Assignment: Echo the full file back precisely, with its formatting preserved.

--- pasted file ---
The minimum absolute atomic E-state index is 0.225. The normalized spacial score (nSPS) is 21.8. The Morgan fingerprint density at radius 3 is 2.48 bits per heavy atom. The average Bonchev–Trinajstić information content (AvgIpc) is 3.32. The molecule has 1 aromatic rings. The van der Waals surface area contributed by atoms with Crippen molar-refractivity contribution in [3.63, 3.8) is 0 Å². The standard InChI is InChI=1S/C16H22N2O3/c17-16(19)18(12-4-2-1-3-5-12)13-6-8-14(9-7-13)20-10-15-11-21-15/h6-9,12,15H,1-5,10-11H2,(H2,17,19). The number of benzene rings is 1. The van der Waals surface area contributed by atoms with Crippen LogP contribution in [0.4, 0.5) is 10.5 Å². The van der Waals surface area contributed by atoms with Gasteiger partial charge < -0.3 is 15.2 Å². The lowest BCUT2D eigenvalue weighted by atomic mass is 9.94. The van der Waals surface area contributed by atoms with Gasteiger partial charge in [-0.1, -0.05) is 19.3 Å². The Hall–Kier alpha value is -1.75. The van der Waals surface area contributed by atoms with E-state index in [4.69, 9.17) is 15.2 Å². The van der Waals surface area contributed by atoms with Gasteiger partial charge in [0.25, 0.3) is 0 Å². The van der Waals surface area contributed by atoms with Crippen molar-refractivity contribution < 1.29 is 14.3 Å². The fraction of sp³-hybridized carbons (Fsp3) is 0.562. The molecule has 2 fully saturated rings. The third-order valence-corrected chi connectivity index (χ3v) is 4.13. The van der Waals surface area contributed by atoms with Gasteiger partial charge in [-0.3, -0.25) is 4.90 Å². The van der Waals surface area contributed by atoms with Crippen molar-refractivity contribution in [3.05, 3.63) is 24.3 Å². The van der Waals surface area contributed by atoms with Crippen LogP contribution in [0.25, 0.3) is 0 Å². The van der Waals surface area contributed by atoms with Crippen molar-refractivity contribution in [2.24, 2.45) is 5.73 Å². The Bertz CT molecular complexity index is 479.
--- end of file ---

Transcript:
The minimum absolute atomic E-state index is 0.225. The normalized spacial score (nSPS) is 21.8. The Morgan fingerprint density at radius 3 is 2.48 bits per heavy atom. The average Bonchev–Trinajstić information content (AvgIpc) is 3.32. The molecule has 1 aromatic rings. The van der Waals surface area contributed by atoms with Crippen molar-refractivity contribution in [3.63, 3.8) is 0 Å². The standard InChI is InChI=1S/C16H22N2O3/c17-16(19)18(12-4-2-1-3-5-12)13-6-8-14(9-7-13)20-10-15-11-21-15/h6-9,12,15H,1-5,10-11H2,(H2,17,19). The number of benzene rings is 1. The van der Waals surface area contributed by atoms with Crippen LogP contribution in [0.4, 0.5) is 10.5 Å². The van der Waals surface area contributed by atoms with Gasteiger partial charge < -0.3 is 15.2 Å². The lowest BCUT2D eigenvalue weighted by atomic mass is 9.94. The van der Waals surface area contributed by atoms with Gasteiger partial charge in [-0.1, -0.05) is 19.3 Å². The Hall–Kier alpha value is -1.75. The van der Waals surface area contributed by atoms with E-state index in [4.69, 9.17) is 15.2 Å². The van der Waals surface area contributed by atoms with Gasteiger partial charge in [0.25, 0.3) is 0 Å². The van der Waals surface area contributed by atoms with Crippen molar-refractivity contribution < 1.29 is 14.3 Å². The fraction of sp³-hybridized carbons (Fsp3) is 0.562. The molecule has 2 fully saturated rings. The third-order valence-corrected chi connectivity index (χ3v) is 4.13. The van der Waals surface area contributed by atoms with Gasteiger partial charge in [-0.3, -0.25) is 4.90 Å². The van der Waals surface area contributed by atoms with Crippen molar-refractivity contribution in [3.05, 3.63) is 24.3 Å². The van der Waals surface area contributed by atoms with Crippen LogP contribution in [0.25, 0.3) is 0 Å². The van der Waals surface area contributed by atoms with Crippen molar-refractivity contribution in [2.24, 2.45) is 5.73 Å². The Bertz CT molecular complexity index is 479.